It was heartening to see the love for this album just as winter was coming to an end. It’s a record that sounded like it could engineer some of the most collectively joyful moments at the summer festivals and which would fill the nation’s venues with a huge, warm presence. A lot of people seemed to remember just how good Cornershop are and ‘England Is A Garden’ was certainly helping with that understanding. In the end, while its capacity for communal delight remains on pause, it achieved something not entirely dissimilar as one of the early subjects of Tim’s Twitter Listening Party. It wasn’t quite the raucous affairs that have since developed but it was lovely to witness people getting acquainted with this wonderful set of songs.
As someone who writes about vinyl a lot, I try to avoid the word warm. It is often deployed about the format, not necessarily incorrectly, with reference to the fact that – essentially – the inherent flaws in the nature of such a means of playback often round off the sound in an endearing and less clinical fashion than other media. But ‘England Is A Garden’ is warm in sound and in nature. Flutes, violins, synths and big, splashy drums abound across an album which was surely great fun to record. As is so often the case with Cornershop, most of these songs could go on forever and give the impression of being euphoric jams out of which have been carved infectious chunks of pop.
It works best listened to in its entirety, but so many of these tracks could enliven pretty much any playlist or compilation you should wish to assemble. ‘St Marie Under Canon’ is a strident, soulful opening with a naggingly emphatic organ part that is as central to the song’s brilliance as its thoroughly hummable chorus. ‘No Rock Save In Roll’ takes a similar tack, but fuzz guitar and sitar are the dominant instruments this time around. These two tracks sandwich the lilting, back of your trouser leg dragging on the floor behind you rhythm of ‘Slingshot’, which is contrasted with the lightest, most buoyant flute line dancing about overhead.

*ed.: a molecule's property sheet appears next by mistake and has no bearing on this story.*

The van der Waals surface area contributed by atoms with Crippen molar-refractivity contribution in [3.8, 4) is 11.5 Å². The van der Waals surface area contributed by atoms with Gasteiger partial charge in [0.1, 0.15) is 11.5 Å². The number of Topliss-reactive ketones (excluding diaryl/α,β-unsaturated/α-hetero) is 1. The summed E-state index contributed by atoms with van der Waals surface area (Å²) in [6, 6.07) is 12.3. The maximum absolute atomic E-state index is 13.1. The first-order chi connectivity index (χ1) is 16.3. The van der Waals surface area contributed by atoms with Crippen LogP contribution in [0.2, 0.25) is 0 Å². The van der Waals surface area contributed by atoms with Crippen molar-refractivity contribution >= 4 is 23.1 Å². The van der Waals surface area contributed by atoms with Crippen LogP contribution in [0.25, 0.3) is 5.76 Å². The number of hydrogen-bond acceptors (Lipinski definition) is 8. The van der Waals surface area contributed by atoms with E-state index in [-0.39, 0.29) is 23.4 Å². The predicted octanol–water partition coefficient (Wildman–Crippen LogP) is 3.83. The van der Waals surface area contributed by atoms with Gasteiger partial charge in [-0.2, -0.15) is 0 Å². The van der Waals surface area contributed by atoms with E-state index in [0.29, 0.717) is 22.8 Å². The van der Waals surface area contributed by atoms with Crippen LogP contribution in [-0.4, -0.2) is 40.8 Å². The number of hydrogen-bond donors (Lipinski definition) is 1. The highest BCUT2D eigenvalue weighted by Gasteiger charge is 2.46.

‘Highly Amplified’ has a giddily melodic flourish towards its conclusion, apparently because the lyrics were too short, while ‘Everywhere That Wog Army Roam’ is the catchiest song not to be played on the radio this year. ‘I’m A Wooden Soldier’ is a repetitive bit of Bolan-esque glam with some Eighties computer game noises thrown in for a good measure while the title track offers a brief, instrumental interlude before ‘Cash Money’ seems to offer a slower take on the structure of ‘No Rock Save In Roll’.
The penultimate track, ‘One Uncareful Lady Owner’, is ridiculously catchy, with a Hanna-Barbera drum part, sitar played after three bags of Skittles and a chorus that doesn’t so much win you over as somehow induce nostalgia for something you’ve never heard. It encapsulates in just under four minutes what is so great about this album. Cornershop have always defied convention with the structure of their albums and the length of some of their songs, but they do it from the position of constant melody. Hooks are their trade and, no matter where else they might wander en route, their songs are a true tonic.